Can the IRS Garnish Social Security? What About SSDI and SSI?
Social Security benefits are one of the most protected forms of income from creditors:
- Your credit card company cannot garnish your Social Security benefits.
- Your mortgage company cannot garnish your Social Security benefits.
- If you have outstanding medical debt, your Social Security benefits cannot be garnished for that.
- If you are sued for something big — like wrongful death, for example — and you lose, and whoever sued you gets a judgment against you, they still cannot touch your Social Security benefits.
And not only are these payments themselves protected from garnishment before they hit your bank account, but they are also protected from levy after they hit your bank account, assuming you get your benefits direct deposited rather than on a Direct Express card or something like that.
If a creditor tries to garnish money in your bank account, your bank has to look at your past two months’ of account history to see if you received any Social Security benefits direct deposited to the account, and if you have, the bank is obligated to protect two months’ worth of that money and let you use it.
Note that if you receive paper checks, most of the time the bank won’t protect you there, and your entire balance could be levied, and you’d have to go to court to prove that some of your Social Security was garnished.
So it usually makes sense to get a direct deposit rather than a paper check for a variety of reasons because it’s almost guaranteed in that case the bank will protect at least two months’ worth of your Social Security benefits.
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When Social Security Benefits Can Be Garnished
However, there are two exceptions to the wall of protection that is generally afforded Social Security benefits; there are two kinds of creditors that can take your Social Security payments before they hit your bank account.
Exception number one is an individual with a judgment against you for child support or alimony.
And the other exception is the federal government.
These exceptions apply to Social Security retirement income and SSDI (Social Security Disability Income), but they do not apply to SSI (Supplemental Security Income) — SSI income cannot be levied or garnished, even for child support, alimony, or by the federal government under Internal Revenue Code Section 6334(a)(11)(A), which exempts from levy:
Any amount payable to an individual as a recipient of public assistance under title IV or title XVI (relating to supplemental security income for the aged, blind, and disabled) of the Social Security Act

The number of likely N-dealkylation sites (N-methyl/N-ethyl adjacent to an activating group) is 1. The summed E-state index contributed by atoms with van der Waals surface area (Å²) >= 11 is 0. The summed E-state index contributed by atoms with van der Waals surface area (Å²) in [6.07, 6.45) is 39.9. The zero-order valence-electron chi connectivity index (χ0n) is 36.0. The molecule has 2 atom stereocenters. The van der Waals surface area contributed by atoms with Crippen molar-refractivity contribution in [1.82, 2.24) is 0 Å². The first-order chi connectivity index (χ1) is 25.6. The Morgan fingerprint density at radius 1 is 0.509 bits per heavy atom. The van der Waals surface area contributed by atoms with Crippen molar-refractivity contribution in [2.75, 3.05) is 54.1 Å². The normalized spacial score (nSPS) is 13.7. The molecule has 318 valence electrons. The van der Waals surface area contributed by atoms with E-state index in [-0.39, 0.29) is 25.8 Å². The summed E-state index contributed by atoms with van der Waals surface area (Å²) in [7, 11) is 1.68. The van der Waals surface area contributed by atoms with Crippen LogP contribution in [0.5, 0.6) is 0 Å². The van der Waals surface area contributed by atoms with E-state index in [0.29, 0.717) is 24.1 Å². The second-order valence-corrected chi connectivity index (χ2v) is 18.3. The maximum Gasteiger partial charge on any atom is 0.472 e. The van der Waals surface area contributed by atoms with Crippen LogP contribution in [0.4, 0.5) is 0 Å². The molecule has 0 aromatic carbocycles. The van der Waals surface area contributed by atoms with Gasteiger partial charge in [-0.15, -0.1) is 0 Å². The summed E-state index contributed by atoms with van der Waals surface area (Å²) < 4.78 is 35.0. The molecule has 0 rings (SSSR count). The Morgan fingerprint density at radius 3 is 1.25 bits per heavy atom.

But regular, old Social Security — the money you can start collecting from the government as early as age 62 if you have at least 40 credits (basically 10 years of work in most cases) — can be garnished for child support, alimony, or federal government debts.
Can the IRS Garnish Social Security?
Yes, the IRS can garnish Social Security, but there are some things you can do about it.
And I’m going to tell you what they are at the end of this article.
But first, I want to tell you how an IRS Social Security garnishment — or levy — works, step by step, as well as how much the IRS can garnish your Social Security for (and it’s actually potentially a greater amount than your other federal government debts).
IRS Social Security Levy Explained
So any IRS levy starts with an unpaid tax debt.
So let’s say you file a tax return — or the IRS files an SFR for you because you have unfiled tax returns — that indicates a certain balance due.
What’s the IRS going to do? Well, first, they’re going to process your tax return. If you e-filed it, it should take a few weeks — no longer than a month if there’s nothing amiss about your return.
Between one and two months after that — typically five or six weeks — the IRS will probably send you a CP14 Notice. This is the “Balance Due and Demand For Tax Notice.”
This is one of the most common notices the IRS sends, and it basically informs you of the amount of your unpaid taxes, penalties, and interest the IRS believes you owe and it requests that you pay this amount within 21 days of the date of the notice (10 days if the amount the IRS believes you owe is $100,000 or more).
Then if you have not paid the tax on the CP14 and have not otherwise responded to the CP14, then five or six weeks later, the IRS will typically send you a CP501, which looks kind of like the CP14 and essentially says the same thing.
And this CP504 mentions something that the other notices may have not mentioned.
And that is that the IRS intends to levy, that is, seize, first your state tax refund and then if that state tax refund doesn’t satisfy your federal tax debt, other property as well.
And then if you don’t do anything after receiving the CP504, you’ll wait another five or six weeks, and you should be getting the LT11 in the mail — used to be Letter 1058s, but now we see LT11s far more often.